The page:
Health care providers completed written surveys prior to the implementation of the intervention and at 1-, 2-, and 3-year follow-ups. The questionnaire asked how often providers included eight anticipatory guidance topics in well-child care and how often they included seven specific sun protection topics when they discussed sun protection with parents.
Effects of the Kaiser Kids Sun Care Program on Parents' Sun Protection Behaviors
- At both the 2- and 3-year follow-up interviews, parents in the intervention group reported using significantly more sun protection strategies at higher frequencies (Year 2 M=18.52; Year 3 M=18.18) compared with parents in the control group (Year 2 M=18.05; Year 3 M=17.71; p<.05).
- At the 2-year follow-up, 79.2% of parents in the intervention group reported always or frequently using shade, compared to 71.9% of parents in the control group (p<.05). At the 3-year follow-up, parents in the intervention group reported always or frequently using hats (57.3%) and sunglasses (39.4%) significantly more often than parents in the control group (hats: 47.4%, p<.05; sunglasses: 29.9%, p<.05).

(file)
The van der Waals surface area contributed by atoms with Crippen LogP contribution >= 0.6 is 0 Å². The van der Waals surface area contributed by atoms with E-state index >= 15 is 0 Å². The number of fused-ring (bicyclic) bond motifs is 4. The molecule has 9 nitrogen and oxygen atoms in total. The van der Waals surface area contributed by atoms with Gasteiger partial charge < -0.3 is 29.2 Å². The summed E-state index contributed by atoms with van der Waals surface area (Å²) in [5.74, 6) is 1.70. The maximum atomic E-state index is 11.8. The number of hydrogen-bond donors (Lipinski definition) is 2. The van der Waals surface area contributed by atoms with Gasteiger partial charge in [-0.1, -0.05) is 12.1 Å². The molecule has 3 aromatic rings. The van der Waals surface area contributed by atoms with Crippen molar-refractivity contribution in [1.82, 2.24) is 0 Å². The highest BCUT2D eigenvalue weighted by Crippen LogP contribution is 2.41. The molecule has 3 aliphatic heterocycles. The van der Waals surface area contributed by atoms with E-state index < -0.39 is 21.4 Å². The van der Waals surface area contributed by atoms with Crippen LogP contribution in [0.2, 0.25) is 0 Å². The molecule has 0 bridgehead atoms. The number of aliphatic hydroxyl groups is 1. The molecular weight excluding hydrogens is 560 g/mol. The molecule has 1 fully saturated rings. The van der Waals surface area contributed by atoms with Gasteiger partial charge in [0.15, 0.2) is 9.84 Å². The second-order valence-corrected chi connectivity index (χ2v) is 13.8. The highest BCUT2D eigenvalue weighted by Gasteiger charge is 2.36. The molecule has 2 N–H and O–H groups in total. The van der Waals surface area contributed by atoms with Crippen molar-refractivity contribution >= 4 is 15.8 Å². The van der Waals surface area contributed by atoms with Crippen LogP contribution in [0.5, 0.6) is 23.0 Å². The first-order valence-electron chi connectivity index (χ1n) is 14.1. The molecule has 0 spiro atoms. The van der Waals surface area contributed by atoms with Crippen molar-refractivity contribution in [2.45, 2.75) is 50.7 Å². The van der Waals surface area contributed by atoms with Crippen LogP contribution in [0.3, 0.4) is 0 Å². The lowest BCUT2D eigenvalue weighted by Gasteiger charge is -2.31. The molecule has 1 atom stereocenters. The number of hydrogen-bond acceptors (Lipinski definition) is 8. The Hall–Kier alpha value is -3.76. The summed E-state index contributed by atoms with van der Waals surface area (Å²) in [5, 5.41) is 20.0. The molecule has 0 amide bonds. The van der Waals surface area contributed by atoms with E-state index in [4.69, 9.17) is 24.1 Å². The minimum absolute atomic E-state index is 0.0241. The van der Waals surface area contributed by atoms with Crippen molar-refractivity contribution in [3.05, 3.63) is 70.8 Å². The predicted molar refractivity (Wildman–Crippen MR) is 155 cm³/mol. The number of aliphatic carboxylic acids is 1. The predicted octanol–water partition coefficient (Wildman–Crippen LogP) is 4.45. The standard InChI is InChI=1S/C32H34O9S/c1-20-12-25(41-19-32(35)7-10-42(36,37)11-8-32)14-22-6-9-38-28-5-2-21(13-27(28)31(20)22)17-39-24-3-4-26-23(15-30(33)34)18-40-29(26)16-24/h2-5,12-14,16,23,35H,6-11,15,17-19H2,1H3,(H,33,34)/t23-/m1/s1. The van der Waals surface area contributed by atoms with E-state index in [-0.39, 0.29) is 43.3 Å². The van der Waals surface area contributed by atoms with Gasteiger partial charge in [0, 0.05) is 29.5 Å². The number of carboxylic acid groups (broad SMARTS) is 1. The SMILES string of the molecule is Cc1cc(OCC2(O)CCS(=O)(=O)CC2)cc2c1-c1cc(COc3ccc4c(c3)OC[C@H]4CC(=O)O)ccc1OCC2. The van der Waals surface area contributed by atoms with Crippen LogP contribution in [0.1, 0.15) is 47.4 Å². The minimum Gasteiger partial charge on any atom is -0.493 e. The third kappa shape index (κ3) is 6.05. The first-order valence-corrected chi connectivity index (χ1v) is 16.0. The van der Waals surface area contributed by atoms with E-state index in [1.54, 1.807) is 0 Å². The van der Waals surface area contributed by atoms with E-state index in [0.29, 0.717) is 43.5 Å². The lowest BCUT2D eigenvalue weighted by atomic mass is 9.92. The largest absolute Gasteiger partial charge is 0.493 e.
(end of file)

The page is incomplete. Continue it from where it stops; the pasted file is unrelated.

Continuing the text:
Effects of the Kaiser Kids Sun Care Program on Provider Delivery of Sun Protection Advice
- At the 3-year follow-up, parents in the intervention group reported discussing sun protection with their child's healthcare provider (75%) and receiving written or other materials about sun protection (72.5%) at significantly higher rates across all three follow-up interviews (p<.001) compared to parents in the control group (advice: 52.6%; materials: 40.2%), Furthermore, the advice delivered in the intervention group was considerably more in-depth, covering more topics about sun protection (e.g., limiting time in the sun; using sunscreen; avoiding midday sun; using shade, clothing, hats).
- Provider responses to the written questionnaires indicated that, at baseline, sun protection advice was the least common anticipatory guidance topic and was reported to be delivered more often by control group providers than intervention group providers (40% vs. 18% always or almost always discuss it, p=.03). At 1-, 2-, and 3-year follow-ups, higher proportions of providers in the intervention group compared to the control group reported routinely providing sun protection advice, although this difference was significant only at Year 1 follow-up (Year 1: 71% vs. 53%, p=.05; Year 2: 70% vs. 57%, p=.20; Year 3: 73% vs. 58%, p=.13).
Please click on the related program(s) to review.
Block the Sun, Not the Fun in that:
- They are by the same developer/investigator with the same theoretical basis, focus but have different materials that are designed for different target audiences.
Colorado Kids Sun Care Program in that:
- They share intervention material.
(Be the first to write a review for this program)